TCP Maintenance and Minor                                      L. Eggert
Extensions (tcpm)                                                    NEC
Internet-Draft                                                   F. Gont
Expires: November 24, 2005 January 16, 2006                                        UTN/FRH
                                                            May 23,
                                                           July 15, 2005

                        TCP User Timeout Option
                       draft-ietf-tcpm-tcp-uto-00
                       draft-ietf-tcpm-tcp-uto-01

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Copyright Notice

   Copyright (C) The Internet Society (2005).

Abstract

   The TCP user timeout controls how long transmitted data may remain
   unacknowledged before a connection is aborted.  TCP implementations
   typically use forcefully closed.  It is a single, system-wide user timeout value.
   local, per-connection parameter.  The advisory TCP User Timeout
   Option allows conforming TCP implementations to exchange
   requests for individual, per-connection their local
   user timeouts.  Lengthening  This exchange provides an in-protocol mechanism to
   coordinate raising or lowering the system-wide default two user timeout timeouts of a connection.
   Increase the user timeouts allows established TCP connections to
   survive extended periods of disconnection.  On the
   other hand, shortening the default  Decreasing user timeout timeouts
   allows busy servers to explicitly notify their clients that they will
   maintain the connection state information only accross across short periods of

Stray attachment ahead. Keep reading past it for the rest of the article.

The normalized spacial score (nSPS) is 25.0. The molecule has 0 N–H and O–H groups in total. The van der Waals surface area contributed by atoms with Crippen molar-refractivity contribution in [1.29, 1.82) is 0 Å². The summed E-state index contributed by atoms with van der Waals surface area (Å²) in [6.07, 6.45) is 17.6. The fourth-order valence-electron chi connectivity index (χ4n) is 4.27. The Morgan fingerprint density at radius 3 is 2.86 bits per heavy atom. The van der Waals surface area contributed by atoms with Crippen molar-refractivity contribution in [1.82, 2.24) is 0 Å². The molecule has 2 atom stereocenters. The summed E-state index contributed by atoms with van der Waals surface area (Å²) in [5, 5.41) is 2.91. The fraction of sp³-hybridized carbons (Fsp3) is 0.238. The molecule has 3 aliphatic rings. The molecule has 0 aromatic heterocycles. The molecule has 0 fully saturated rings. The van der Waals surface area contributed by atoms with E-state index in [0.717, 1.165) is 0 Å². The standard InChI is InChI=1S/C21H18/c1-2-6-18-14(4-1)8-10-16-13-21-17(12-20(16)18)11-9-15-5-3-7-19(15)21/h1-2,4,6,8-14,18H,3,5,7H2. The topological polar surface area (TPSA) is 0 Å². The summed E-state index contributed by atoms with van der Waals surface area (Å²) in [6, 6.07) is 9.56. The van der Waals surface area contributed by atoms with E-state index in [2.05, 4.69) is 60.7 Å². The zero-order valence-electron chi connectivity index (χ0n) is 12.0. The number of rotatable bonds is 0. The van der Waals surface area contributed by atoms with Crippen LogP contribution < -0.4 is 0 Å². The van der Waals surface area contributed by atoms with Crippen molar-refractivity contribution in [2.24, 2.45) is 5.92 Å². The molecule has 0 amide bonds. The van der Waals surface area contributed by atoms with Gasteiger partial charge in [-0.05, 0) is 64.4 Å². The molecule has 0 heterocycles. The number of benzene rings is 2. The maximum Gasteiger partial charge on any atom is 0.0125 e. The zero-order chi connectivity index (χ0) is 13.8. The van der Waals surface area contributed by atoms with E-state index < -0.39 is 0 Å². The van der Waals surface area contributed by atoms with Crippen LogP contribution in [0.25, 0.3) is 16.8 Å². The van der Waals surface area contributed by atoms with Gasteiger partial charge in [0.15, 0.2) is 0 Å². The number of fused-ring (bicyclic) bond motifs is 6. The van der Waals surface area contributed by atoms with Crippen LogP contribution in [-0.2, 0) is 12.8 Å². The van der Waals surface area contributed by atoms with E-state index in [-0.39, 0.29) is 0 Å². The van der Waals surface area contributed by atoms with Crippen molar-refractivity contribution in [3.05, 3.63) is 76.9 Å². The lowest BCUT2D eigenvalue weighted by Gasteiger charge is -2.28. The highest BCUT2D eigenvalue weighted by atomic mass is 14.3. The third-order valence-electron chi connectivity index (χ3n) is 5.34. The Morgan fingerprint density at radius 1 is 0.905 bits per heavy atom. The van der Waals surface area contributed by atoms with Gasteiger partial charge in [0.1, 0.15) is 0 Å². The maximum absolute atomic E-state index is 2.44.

disconnection.

1.  Introduction

   The Transmission Control Protocol (TCP) specification [1] [RFC0793]
   defines a local, per-connection "user timeout" parameter that
   specifies the maximum amount of time that transmitted data may remain
   unacknowledged before TCP will abort forcefully close the corresponding
   connection.  Applications can set and change this parameter with OPEN
   and SEND calls.  If a network disconnection lasts longer than the
   user timeout, no acknowledgments will be received for any
   transmission attempt, including keep-alives [5], [TCP-ILLU], and the TCP
   connection will be aborted close when the user timeout occurs.

   The TCP specification [1] does not constrain  In the permitted values for absence
   of an application-specified user timeouts.  However, timeout, the TCP specification
   [RFC0793] defines a default user timeout of 5 minutes.

   The Host Requirements RFC [2] mandates a
   timeout [RFC1122] refines this definition by
   introducing two thresholds, R1 and R2 (R2 > R1), on the number of at least three minutes
   retransmissions of a single segment.  It suggests that TCP notify
   applications when R1 is reached for a segment, and close the SYN-SENT case.  Many TCP
   implementations default to user timeout
   connection once R2 is reached.  [RFC1122] also refines the
   recommended values of a few minutes [5]. for R1 (three retransmissions) and R2 (100
   seconds), noting that R2 for SYN segments should be at least 3
   minutes.  Instead of a single user timeout, some TCP implementations
   offer finer-grained policies.  For example, Solaris supports
   different timeouts depending on whether a TCP connection is in the
   SYN-SENT, SYN-RECEIVED, or ESTABLISHED state [6].

   System-wide [SOLARIS-MANUAL].

   Although applications may set their local user timeouts are a useful basic policy.  However, the
   ability timeout, there is no
   in-protocol mechanism to selectively choose individual signal changes in the local user timeout values to
   remote peers.  This causes local changes to be ineffective, because,
   for
   different connections example, the peer will still close the connection after its user
   timeout expires, even when a host has raised its local user timeout.
   The ability to modify the two user timeouts associated with a
   connection in a coordinated manner can improve TCP operation in
   scenarios that are currently not well supported.  One example of such
   scenarios are mobile hosts that change network attachment points
   based on current location.  Such hosts, maybe using MobileIP [7],